Another easy way to avoid it is to buy a full hybrid. The difference between a full hybrid and a mild one is quite simply this: A full hybrid allows you to move under electric power without turning the engine on. Thus, there is no brake-lift lag, and the vehicle starts moving as soon as you hit the accelerator. The added benefit, when the engine is off, it doesn’t mute your HVAC system. And if you get a good hybrid, the transition between engine on and off isn’t clunky.

The final way to avoid it: Buy electric. No engine, no problem. The electric motor supplies instant torque for instant go.

The blessing of the chip shortage

There have been a number of supply-chain disruptions due to the ongoing global microchip shortage, and this means automakers are having a hard time getting enough chips to push out new vehicles. This, in turn, has driven up the price of used vehicles.

In fact, automakers have been sidelining mostly built vehicles for the past year, waiting for microchips that power everything from head units to heated seats. However, realizing this chip shortage isn’t going to be over anytime soon (a lot of analysts are saying mid-2023 before we see any recovery), automakers like General Motors and Ford Motor Co. are starting to sell vehicles without microchips that power non-essential functions.

One of those non-essential functions happens to be auto stop/start.

So, if you hate this feature, now might be exactly the time to buy. Automakers are even giving buyers money back to accept a vehicle without this feature.

Wait! You’ll take away the most hated feature ever and give me money to do it? Yes, please!

The bottom line

I see the auto stop/start as a stop gap for automakers to say they’re doing something to get better fuel economy, when it’s really just a cheap fix that does nothing. Instead of investing in full hybrid technology or making the leap to electric, they’re saddling consumers with aggravation and annoyance.

But, maybe it’s just me? This is an opinion piece for a reason. If you disagree with me, feel free to argue and tell me why this is a gift to the world instead of a curse.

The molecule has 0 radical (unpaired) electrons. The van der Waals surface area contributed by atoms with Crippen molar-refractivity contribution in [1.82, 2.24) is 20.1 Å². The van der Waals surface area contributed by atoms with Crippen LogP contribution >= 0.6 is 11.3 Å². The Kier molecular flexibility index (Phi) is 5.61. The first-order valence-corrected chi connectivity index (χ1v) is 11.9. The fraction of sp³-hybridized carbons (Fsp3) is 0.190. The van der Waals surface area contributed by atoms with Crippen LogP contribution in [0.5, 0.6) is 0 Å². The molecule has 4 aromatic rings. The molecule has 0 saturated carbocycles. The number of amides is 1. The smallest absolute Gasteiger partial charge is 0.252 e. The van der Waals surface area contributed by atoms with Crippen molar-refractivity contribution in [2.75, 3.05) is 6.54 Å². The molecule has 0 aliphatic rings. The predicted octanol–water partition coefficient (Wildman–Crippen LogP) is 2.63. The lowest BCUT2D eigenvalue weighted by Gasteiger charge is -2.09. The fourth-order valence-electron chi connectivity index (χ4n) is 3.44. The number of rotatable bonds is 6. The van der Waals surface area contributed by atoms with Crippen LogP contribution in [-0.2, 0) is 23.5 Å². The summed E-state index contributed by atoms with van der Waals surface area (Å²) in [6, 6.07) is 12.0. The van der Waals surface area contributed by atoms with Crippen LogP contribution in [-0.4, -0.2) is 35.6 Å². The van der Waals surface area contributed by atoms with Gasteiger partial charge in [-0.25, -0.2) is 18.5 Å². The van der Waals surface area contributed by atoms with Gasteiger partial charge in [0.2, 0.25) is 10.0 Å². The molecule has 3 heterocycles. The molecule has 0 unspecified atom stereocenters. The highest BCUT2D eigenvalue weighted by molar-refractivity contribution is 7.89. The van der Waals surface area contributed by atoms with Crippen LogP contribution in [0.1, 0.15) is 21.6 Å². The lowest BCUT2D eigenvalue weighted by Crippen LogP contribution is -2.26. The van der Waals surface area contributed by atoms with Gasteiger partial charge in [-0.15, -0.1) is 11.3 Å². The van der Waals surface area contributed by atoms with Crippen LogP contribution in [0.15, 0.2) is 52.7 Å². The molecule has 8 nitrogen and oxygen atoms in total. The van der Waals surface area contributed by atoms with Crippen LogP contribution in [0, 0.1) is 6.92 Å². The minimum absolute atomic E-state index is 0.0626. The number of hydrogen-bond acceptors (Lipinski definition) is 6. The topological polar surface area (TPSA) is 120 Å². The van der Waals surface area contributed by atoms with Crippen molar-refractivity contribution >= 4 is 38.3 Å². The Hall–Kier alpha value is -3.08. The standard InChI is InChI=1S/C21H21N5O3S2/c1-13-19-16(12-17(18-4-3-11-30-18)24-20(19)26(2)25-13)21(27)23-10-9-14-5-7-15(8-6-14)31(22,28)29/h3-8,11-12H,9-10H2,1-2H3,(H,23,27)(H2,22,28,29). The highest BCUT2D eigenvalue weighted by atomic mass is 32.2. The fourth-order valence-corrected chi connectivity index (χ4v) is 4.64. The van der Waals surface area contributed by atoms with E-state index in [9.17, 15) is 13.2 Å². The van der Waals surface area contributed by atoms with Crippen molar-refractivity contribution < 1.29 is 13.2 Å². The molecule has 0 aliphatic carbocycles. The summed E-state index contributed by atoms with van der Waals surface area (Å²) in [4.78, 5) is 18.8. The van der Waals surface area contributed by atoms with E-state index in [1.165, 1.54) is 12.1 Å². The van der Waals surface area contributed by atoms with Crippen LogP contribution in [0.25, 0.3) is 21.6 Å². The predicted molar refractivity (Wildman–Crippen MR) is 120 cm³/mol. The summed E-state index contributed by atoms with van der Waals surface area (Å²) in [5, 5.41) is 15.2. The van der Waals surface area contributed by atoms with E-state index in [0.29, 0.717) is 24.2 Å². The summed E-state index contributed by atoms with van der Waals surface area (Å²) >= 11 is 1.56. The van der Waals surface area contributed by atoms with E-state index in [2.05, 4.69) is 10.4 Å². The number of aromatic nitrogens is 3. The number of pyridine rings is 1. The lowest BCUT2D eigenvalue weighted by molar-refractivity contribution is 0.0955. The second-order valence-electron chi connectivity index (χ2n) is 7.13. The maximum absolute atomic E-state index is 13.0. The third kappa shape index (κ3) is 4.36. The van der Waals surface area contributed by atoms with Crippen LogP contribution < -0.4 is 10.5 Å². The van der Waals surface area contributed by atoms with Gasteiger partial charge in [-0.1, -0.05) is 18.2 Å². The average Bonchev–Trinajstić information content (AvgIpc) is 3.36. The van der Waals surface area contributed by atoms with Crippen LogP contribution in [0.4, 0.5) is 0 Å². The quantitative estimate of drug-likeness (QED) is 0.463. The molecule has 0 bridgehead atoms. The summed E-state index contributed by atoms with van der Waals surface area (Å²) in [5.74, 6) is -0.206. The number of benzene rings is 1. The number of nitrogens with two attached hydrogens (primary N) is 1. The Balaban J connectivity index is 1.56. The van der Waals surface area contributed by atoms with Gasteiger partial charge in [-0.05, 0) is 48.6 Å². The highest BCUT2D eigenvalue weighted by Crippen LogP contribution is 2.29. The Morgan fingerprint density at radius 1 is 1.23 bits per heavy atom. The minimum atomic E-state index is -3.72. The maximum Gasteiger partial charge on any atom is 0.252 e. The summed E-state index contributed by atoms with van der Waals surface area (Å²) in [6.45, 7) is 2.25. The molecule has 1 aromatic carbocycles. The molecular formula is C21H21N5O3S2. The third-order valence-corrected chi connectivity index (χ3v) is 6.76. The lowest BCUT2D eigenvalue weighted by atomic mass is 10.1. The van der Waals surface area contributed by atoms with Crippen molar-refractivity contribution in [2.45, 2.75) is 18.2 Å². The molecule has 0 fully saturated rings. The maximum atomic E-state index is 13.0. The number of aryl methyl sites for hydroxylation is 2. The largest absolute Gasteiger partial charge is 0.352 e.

Oh, and GM owners with that old can’t-turn-it-off tech, I have a work around for you if you haven’t found it already, just comment below, and I’m happy to share the secret. The auto stop/start engine must die, and I will help kill it in any way possible.

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Jill Ciminillo

Jill Ciminillo is the Managing Editor for Pickup Truck + SUV Talk as well as a Chicago-based automotive writer, YouTube personality and podcast host, with her articles and videos appearing in outlets throughout the U.S. Additionally, she co-hosts a weekly radio show on car stuff for a local Chicago station. Previously, Jill has been the automotive editor for both newspaper and broadcast media conglomerates. She is also a past president for the Midwest Automotive Media Association and has the distinction of being the first female president for that organization. Jill is also currently a juror for the North American Car, Utility and Truck of the Year (NACTOY).

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2 Comments

  1. James April 17, 2022

    That is a great article Jill. I totally agree. The stop/start is just plain annoying. Keep up the good work.

    Reply
    1. Jeff May 4, 2022

      Is your work around in a GM product to not select D but choose L and then use the + button to select up in gears all the way up to the top gear (9 in my wife’s GMC)? Or do you have a better method? I use the above method when driving her GMC, but it is too much trouble for her to do. Besides everything you pointed out, it is going to wear out the starter much faster and potentially lubricated engine components. Continuous pressurized lubrication when the engine is running is better than stopping the oil flow and then restarting the engine. This is especially true when using the specified low viscosity 0W-20 engine oil that will leave less residual film on components reducing friction at start up than older higher viscosity oils would.

      Reply